Moving Beyond Grief

Now that we better understand the general process of grieving, lets look at some ways that we can help ourselves work through the our mourning and bereavement. Now some of these ideas will perhaps apply more in one situation than another (ie., death to a breakup). So with that in mind, take what works for you and leave the rest.

1. Be patient with yourself: Mourning is not an overnight process. So allow yourself plenty of time for healing.
2. Acknowledge your pain: Grief must be acknowledged in order to move forward. Avoidance only prolongs one's suffering.
3. Let tears flow freely: Allow yourself to feel whatever it is you are feeling. And let yourself cry when the urge rises within you.
4. Seek out support from family and friends: Allow yourself to turn to friends and family when you need comfort, a shoulder to cry on, or to open up.
5. Get professional help: Do not be afraid to talk to a Grief Counselor, therapist or doctor.
6. Join a support group: You aren't alone in your pain, despite how isolated you feel. There are people who understand what you are going through.  So do not be afraid to seek out a support group.
7. Pray and/or Meditate: Prayer is the simplest thing you can do and with it wondrous things can happen.
8. Journal about your pain and your grieving:  Sometimes writing one's feelings down can be very cathartic because it allows a degree of expression that is both open and private at the same time.  One can openly say what they feel, think and wish for without censure or debate. 
9.  Sleep: Make sure you allow yourself to get enough rest.  
10. Get a massage or acupuncture:  While it might seem like a waste of time on the surface, you never quite realize how much stress you are accumulating until you feel someone's hands kneading the knots out of your muscles.
11.  Walk in nature: Being outside, around fresh air and vibrant life of all kinds, can help us find the sense of peace we tend to forget exists when we are in the throws of mourning.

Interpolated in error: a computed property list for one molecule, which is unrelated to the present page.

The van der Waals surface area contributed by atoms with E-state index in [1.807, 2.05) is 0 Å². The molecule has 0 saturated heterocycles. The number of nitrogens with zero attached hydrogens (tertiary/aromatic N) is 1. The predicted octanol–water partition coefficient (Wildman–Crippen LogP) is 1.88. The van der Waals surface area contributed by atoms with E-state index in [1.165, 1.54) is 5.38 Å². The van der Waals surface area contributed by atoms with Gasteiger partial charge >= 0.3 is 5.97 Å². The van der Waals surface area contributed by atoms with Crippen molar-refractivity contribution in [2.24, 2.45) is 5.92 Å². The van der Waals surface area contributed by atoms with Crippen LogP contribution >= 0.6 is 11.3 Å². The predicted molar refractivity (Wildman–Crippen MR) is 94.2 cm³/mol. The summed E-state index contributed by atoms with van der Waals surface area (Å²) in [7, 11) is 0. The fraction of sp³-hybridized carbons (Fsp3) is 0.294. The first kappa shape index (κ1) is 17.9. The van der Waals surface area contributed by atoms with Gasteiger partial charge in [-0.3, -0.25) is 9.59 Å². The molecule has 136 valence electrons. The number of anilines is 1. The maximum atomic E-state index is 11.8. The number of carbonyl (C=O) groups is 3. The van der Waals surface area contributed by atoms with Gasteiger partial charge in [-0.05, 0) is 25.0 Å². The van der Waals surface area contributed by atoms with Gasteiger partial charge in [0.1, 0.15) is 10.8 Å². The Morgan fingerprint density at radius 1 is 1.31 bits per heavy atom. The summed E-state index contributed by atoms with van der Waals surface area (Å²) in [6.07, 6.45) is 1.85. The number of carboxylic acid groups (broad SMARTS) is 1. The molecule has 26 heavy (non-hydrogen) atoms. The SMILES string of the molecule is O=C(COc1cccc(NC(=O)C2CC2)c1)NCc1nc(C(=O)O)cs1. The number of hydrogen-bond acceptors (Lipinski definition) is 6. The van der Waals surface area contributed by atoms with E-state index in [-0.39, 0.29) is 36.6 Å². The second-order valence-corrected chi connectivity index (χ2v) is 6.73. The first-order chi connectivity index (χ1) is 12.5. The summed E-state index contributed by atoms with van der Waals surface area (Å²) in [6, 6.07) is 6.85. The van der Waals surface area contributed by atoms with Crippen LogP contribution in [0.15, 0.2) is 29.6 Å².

12. Take care of yourself: Eat healthy, get plenty of rest, drink plenty of fluids, exercise
13.  Learn to say NO: We rarely realize how draining/exhausting the process of mourning can be.  And while we are suffering from it's debilitating pain, it is alright to say no to those who come beseeching your help.  
14. Take comfort in spirituality/faith: Despite what religion you are, allow yourself to turn to your higher power  to find comfort and unending love.
15. Focus on yourself: Remember you are just as important as everyone else, and when you are suffering, there is nothing wrong with putting your issues before others.
16. Adopt a pet: Animals can lighten one's mood like nothing else.  And in them, we can find companionship, understanding and devotion.
17. Make a point of being more social:  Let yourself meet new people
18. Avoid stress: Avoid stressful situations and making large decisions, because when grief consumes a person they will sometimes make impromptu decisions which regret later.
19.  Take part in uplifting activities: Let yourself be creative because these types of activities give one a focal point with which to center their pain and express it in a constructive way.
20.  Believe in yourself: Despite your lose, be true to yourself as an authentic person and believe in yourself.
21. Allow yourself to practice each of the ideas above imperfectly.

1 comment:

  1. Misu, you shared great wisdom in this post. What helped me a lot is Grief counseling. It gave me a voice to share my pain with others who understood.